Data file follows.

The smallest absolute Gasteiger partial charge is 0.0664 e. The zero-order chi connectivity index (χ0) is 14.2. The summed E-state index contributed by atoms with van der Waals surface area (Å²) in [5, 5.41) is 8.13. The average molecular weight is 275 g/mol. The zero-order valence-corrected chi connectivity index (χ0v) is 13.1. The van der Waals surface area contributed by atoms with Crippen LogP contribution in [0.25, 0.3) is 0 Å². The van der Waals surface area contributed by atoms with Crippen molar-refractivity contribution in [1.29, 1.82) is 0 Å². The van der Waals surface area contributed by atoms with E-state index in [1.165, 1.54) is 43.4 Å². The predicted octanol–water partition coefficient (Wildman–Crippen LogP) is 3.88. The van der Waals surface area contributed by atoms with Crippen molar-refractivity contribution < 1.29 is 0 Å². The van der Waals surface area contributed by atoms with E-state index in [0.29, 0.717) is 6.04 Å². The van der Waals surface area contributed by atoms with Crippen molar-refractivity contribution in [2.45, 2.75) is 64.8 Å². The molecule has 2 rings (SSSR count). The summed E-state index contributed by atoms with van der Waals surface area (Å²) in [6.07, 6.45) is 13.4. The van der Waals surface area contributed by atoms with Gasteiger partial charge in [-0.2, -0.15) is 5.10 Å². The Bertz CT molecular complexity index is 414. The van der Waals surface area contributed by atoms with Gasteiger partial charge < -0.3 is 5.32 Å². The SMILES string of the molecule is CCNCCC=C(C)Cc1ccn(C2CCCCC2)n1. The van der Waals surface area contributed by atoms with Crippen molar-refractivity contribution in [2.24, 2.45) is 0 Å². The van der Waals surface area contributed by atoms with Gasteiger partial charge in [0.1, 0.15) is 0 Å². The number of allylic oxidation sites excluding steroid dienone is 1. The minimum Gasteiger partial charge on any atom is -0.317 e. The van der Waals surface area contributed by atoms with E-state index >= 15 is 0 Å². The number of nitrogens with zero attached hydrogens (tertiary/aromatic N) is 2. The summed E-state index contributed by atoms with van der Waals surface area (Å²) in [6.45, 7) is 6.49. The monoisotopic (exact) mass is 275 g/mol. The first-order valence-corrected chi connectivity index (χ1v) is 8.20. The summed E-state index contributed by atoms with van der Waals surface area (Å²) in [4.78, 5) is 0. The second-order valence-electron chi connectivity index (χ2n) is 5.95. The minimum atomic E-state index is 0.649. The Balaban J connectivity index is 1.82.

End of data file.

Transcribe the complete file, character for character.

The smallest absolute Gasteiger partial charge is 0.0664 e. The zero-order chi connectivity index (χ0) is 14.2. The summed E-state index contributed by atoms with van der Waals surface area (Å²) in [5, 5.41) is 8.13. The average molecular weight is 275 g/mol. The zero-order valence-corrected chi connectivity index (χ0v) is 13.1. The van der Waals surface area contributed by atoms with Crippen LogP contribution in [0.25, 0.3) is 0 Å². The van der Waals surface area contributed by atoms with Crippen molar-refractivity contribution in [1.29, 1.82) is 0 Å². The van der Waals surface area contributed by atoms with E-state index in [1.165, 1.54) is 43.4 Å². The predicted octanol–water partition coefficient (Wildman–Crippen LogP) is 3.88. The van der Waals surface area contributed by atoms with Crippen molar-refractivity contribution < 1.29 is 0 Å². The van der Waals surface area contributed by atoms with E-state index in [0.29, 0.717) is 6.04 Å². The van der Waals surface area contributed by atoms with Crippen molar-refractivity contribution in [2.45, 2.75) is 64.8 Å². The molecule has 2 rings (SSSR count). The summed E-state index contributed by atoms with van der Waals surface area (Å²) in [6.07, 6.45) is 13.4. The van der Waals surface area contributed by atoms with Gasteiger partial charge in [-0.2, -0.15) is 5.10 Å². The Bertz CT molecular complexity index is 414. The van der Waals surface area contributed by atoms with Gasteiger partial charge < -0.3 is 5.32 Å². The SMILES string of the molecule is CCNCCC=C(C)Cc1ccn(C2CCCCC2)n1. The van der Waals surface area contributed by atoms with Crippen molar-refractivity contribution in [2.24, 2.45) is 0 Å². The van der Waals surface area contributed by atoms with Gasteiger partial charge in [0.1, 0.15) is 0 Å². The number of allylic oxidation sites excluding steroid dienone is 1. The minimum Gasteiger partial charge on any atom is -0.317 e. The van der Waals surface area contributed by atoms with E-state index >= 15 is 0 Å². The number of nitrogens with zero attached hydrogens (tertiary/aromatic N) is 2. The summed E-state index contributed by atoms with van der Waals surface area (Å²) in [6.45, 7) is 6.49. The monoisotopic (exact) mass is 275 g/mol. The first-order valence-corrected chi connectivity index (χ1v) is 8.20. The summed E-state index contributed by atoms with van der Waals surface area (Å²) in [4.78, 5) is 0. The second-order valence-electron chi connectivity index (χ2n) is 5.95. The minimum atomic E-state index is 0.649. The Balaban J connectivity index is 1.82.